Because of his illegal job, Haber almost ended up in prison like some of his colleagues at the time, he has already been wanted by the police. However, the singer resigned in 1999 and a few years later unpacked to the authorities about the masterminds of the fraud business.

Not the first criminal job

It was not the first timethat Helsinki-born “The Voice” coach criminal jobs assumed. When the success with his first band Sunrise, the predecessor of Sunrise Avenue, failed to materialize, Haber began to work in so-called “Network Marketing” in his home country of Finland – and brought it up inoperative alarm systems to the man.

He recalls: “I came from military service and didn’t have a job. In a bar, a guy told me like me make a lot of money quickly could: Network Marketing. “The man then took him” to a conference room of a hotel “to his seminar.” That is how I was convinced. “

Since 2006, the now 44-year-old has no longer needed such business. As the front man of Sunrise Avenue He made it back then with the song “Fairytale Gone Bad” breakthrough. The rock band’s most commercially successful hit is “Hollywood Hills” from 2011.

Haber announced this last year Off Sunrise Avenue. However, the Finns will open up again in 2021 big farewell tour. It should have taken place this summer. Due to the corona pandemic, however, the dates have been postponed.
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For the tenth time, experienced musicians are looking for exceptional singing talents as part of the casting show “The Voice of Germany”. In addition to the applicants, the audience’s gaze is directed at least as much towards the celebrities who give their ratings. Among them are old friends, returnees – and a new one.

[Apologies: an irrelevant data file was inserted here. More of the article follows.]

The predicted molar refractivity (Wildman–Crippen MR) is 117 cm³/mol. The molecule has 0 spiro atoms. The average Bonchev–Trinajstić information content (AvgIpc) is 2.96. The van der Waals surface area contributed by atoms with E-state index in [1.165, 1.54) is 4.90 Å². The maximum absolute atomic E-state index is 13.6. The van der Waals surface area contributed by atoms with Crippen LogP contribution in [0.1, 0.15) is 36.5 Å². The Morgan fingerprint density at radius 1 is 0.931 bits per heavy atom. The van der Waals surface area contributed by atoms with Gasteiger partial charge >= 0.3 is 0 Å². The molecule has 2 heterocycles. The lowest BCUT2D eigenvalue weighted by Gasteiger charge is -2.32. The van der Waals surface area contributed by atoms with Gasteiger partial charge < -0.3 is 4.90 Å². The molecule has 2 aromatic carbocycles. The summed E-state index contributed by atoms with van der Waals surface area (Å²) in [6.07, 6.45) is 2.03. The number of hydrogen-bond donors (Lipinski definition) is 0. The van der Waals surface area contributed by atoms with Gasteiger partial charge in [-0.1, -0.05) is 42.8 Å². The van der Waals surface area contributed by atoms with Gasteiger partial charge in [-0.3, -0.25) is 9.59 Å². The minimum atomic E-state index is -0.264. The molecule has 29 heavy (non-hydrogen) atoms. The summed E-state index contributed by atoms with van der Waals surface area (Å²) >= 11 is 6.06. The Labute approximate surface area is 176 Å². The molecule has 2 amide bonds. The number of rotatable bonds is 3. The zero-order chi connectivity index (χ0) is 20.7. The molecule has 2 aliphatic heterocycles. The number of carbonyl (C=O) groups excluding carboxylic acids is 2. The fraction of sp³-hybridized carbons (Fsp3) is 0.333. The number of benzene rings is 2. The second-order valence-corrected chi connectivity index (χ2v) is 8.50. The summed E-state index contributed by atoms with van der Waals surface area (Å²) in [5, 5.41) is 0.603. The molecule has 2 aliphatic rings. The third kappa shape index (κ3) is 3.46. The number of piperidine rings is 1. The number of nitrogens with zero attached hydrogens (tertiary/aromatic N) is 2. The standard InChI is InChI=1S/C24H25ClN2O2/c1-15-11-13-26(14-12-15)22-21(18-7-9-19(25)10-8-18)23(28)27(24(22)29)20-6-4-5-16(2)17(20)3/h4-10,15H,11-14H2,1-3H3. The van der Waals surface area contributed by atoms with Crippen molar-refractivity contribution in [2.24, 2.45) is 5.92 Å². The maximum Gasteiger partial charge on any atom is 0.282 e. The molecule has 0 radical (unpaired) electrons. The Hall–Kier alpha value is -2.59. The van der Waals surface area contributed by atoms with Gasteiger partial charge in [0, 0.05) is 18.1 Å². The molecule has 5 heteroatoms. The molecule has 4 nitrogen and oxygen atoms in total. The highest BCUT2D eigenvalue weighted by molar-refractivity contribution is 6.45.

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European Maritime Surveillance Mission in the Strait of Hormuz – Political declaration by eight European countries (20.01.20)

In 2019, growing insecurity and instability, which resulted in numerous maritime and non-maritime incidents, were observed in the Gulf and the Strait of Hormuz, the consequences of intensifying regional tensions. This situation has been undermining the freedom of navigation and the safety of European and foreign ships and crews for months. It also compromises trade and energy supply, which can have economic consequences around the world.

The recent events in the Middle East are of great concern as they are fueling tensions and increasing the risk of a possible large-scale conflict, which would have consequences throughout the region. The context calls for strengthened de-escalation initiatives to interrupt the current trend.

Germany, Belgium, Denmark, France, Greece, Italy, the Netherlands, and Portugal believing that the current situation in the Gulf and the Strait of Hormuz remains unstable in a region essential to global stability and supporting the de-escalation approach to regional security issues, provide political support to the creation of a European Maritime Surveillance Mission in the Strait of Hormuz (EMASOH). They welcome all the operational contributions already announced by Denmark, France, Greece, and the Netherlands in support of this effort and look forward to new commitments in the coming days.

Complementary to the maritime security actions and initiatives underway in the region, in particular the International Maritime Security Construct, the objective of EMASOH is to guarantee a safe navigation environment and to calm current regional tensions.

In full compliance with international law, in particular the United Nations Convention on the Law of the Sea, the mission will provide concrete increased knowledge and surveillance of the maritime situation, by deploying additional maritime surveillance means in the region. Gulf and the Arabian Sea. We are grateful to the United Arab Emirates for offering to host the mission headquarters in their territory.